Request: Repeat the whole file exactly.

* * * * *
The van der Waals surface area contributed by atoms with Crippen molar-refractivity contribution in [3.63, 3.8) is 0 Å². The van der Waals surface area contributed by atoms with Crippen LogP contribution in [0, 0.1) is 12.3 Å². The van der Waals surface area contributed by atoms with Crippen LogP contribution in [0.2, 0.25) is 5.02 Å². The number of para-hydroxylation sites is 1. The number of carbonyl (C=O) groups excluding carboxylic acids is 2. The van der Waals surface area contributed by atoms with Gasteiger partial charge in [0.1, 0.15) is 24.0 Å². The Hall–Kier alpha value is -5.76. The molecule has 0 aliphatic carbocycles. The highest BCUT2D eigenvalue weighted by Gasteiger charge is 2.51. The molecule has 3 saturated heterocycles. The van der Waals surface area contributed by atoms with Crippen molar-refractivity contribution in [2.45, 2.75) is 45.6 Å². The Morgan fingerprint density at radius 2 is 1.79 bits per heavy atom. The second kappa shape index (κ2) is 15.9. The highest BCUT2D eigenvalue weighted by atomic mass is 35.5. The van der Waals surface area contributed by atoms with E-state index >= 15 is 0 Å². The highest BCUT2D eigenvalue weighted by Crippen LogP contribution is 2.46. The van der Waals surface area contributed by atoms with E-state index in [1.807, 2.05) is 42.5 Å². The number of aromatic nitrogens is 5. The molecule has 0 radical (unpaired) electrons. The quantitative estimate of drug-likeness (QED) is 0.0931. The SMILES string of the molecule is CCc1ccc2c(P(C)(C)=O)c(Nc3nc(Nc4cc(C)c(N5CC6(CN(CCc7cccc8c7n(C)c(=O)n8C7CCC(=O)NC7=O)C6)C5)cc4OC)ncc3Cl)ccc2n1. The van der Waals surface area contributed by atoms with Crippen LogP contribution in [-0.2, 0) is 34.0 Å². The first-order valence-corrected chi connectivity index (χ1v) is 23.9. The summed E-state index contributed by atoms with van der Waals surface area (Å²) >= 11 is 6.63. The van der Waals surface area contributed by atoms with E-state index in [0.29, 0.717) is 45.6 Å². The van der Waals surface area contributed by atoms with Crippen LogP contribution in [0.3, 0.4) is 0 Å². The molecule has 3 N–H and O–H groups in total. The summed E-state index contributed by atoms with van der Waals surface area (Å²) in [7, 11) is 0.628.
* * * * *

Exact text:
The van der Waals surface area contributed by atoms with Crippen molar-refractivity contribution in [3.63, 3.8) is 0 Å². The van der Waals surface area contributed by atoms with Crippen LogP contribution in [0, 0.1) is 12.3 Å². The van der Waals surface area contributed by atoms with Crippen LogP contribution in [0.2, 0.25) is 5.02 Å². The number of para-hydroxylation sites is 1. The number of carbonyl (C=O) groups excluding carboxylic acids is 2. The van der Waals surface area contributed by atoms with Gasteiger partial charge in [0.1, 0.15) is 24.0 Å². The Hall–Kier alpha value is -5.76. The molecule has 0 aliphatic carbocycles. The highest BCUT2D eigenvalue weighted by Gasteiger charge is 2.51. The molecule has 3 saturated heterocycles. The van der Waals surface area contributed by atoms with Crippen molar-refractivity contribution in [2.45, 2.75) is 45.6 Å². The Morgan fingerprint density at radius 2 is 1.79 bits per heavy atom. The second kappa shape index (κ2) is 15.9. The highest BCUT2D eigenvalue weighted by atomic mass is 35.5. The van der Waals surface area contributed by atoms with E-state index >= 15 is 0 Å². The highest BCUT2D eigenvalue weighted by Crippen LogP contribution is 2.46. The van der Waals surface area contributed by atoms with E-state index in [1.807, 2.05) is 42.5 Å². The number of aromatic nitrogens is 5. The molecule has 0 radical (unpaired) electrons. The quantitative estimate of drug-likeness (QED) is 0.0931. The SMILES string of the molecule is CCc1ccc2c(P(C)(C)=O)c(Nc3nc(Nc4cc(C)c(N5CC6(CN(CCc7cccc8c7n(C)c(=O)n8C7CCC(=O)NC7=O)C6)C5)cc4OC)ncc3Cl)ccc2n1. The van der Waals surface area contributed by atoms with Crippen LogP contribution in [-0.2, 0) is 34.0 Å². The first-order valence-corrected chi connectivity index (χ1v) is 23.9. The summed E-state index contributed by atoms with van der Waals surface area (Å²) >= 11 is 6.63. The van der Waals surface area contributed by atoms with E-state index in [0.29, 0.717) is 45.6 Å². The van der Waals surface area contributed by atoms with Crippen LogP contribution in [0.3, 0.4) is 0 Å². The molecule has 3 N–H and O–H groups in total. The summed E-state index contributed by atoms with van der Waals surface area (Å²) in [7, 11) is 0.628.